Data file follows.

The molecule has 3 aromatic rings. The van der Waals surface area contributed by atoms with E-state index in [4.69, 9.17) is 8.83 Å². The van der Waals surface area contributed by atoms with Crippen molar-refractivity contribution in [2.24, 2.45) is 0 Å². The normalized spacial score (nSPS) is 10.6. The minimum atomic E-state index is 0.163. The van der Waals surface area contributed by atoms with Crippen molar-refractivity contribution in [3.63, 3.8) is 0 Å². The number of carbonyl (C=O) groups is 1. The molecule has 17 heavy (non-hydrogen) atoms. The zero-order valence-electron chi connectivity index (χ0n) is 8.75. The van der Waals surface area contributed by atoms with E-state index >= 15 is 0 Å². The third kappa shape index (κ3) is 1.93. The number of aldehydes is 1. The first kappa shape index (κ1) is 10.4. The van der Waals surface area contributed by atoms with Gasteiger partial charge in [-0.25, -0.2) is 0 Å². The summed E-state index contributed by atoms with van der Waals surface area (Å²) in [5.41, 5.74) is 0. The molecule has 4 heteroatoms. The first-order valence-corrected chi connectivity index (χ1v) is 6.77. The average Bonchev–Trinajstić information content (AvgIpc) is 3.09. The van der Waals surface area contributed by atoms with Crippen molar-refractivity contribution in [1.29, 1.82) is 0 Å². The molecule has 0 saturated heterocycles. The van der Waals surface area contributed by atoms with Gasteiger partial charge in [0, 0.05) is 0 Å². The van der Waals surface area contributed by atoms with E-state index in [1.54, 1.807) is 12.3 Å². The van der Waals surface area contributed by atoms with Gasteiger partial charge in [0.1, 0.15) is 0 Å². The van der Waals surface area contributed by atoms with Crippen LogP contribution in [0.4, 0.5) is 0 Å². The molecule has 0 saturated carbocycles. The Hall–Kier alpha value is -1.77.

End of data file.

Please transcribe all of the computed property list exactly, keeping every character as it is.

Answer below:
The molecule has 3 aromatic rings. The van der Waals surface area contributed by atoms with E-state index in [4.69, 9.17) is 8.83 Å². The van der Waals surface area contributed by atoms with Crippen molar-refractivity contribution in [2.24, 2.45) is 0 Å². The normalized spacial score (nSPS) is 10.6. The minimum atomic E-state index is 0.163. The van der Waals surface area contributed by atoms with Crippen molar-refractivity contribution in [3.63, 3.8) is 0 Å². The number of carbonyl (C=O) groups is 1. The molecule has 17 heavy (non-hydrogen) atoms. The zero-order valence-electron chi connectivity index (χ0n) is 8.75. The van der Waals surface area contributed by atoms with E-state index >= 15 is 0 Å². The third kappa shape index (κ3) is 1.93. The number of aldehydes is 1. The first kappa shape index (κ1) is 10.4. The van der Waals surface area contributed by atoms with Gasteiger partial charge in [-0.25, -0.2) is 0 Å². The summed E-state index contributed by atoms with van der Waals surface area (Å²) in [5.41, 5.74) is 0. The molecule has 4 heteroatoms. The first-order valence-corrected chi connectivity index (χ1v) is 6.77. The average Bonchev–Trinajstić information content (AvgIpc) is 3.09. The van der Waals surface area contributed by atoms with Crippen molar-refractivity contribution in [1.29, 1.82) is 0 Å². The molecule has 0 saturated heterocycles. The van der Waals surface area contributed by atoms with Gasteiger partial charge in [0, 0.05) is 0 Å². The van der Waals surface area contributed by atoms with E-state index in [1.54, 1.807) is 12.3 Å². The van der Waals surface area contributed by atoms with Gasteiger partial charge in [0.1, 0.15) is 0 Å². The van der Waals surface area contributed by atoms with Crippen LogP contribution in [0.4, 0.5) is 0 Å². The molecule has 0 saturated carbocycles. The Hall–Kier alpha value is -1.77.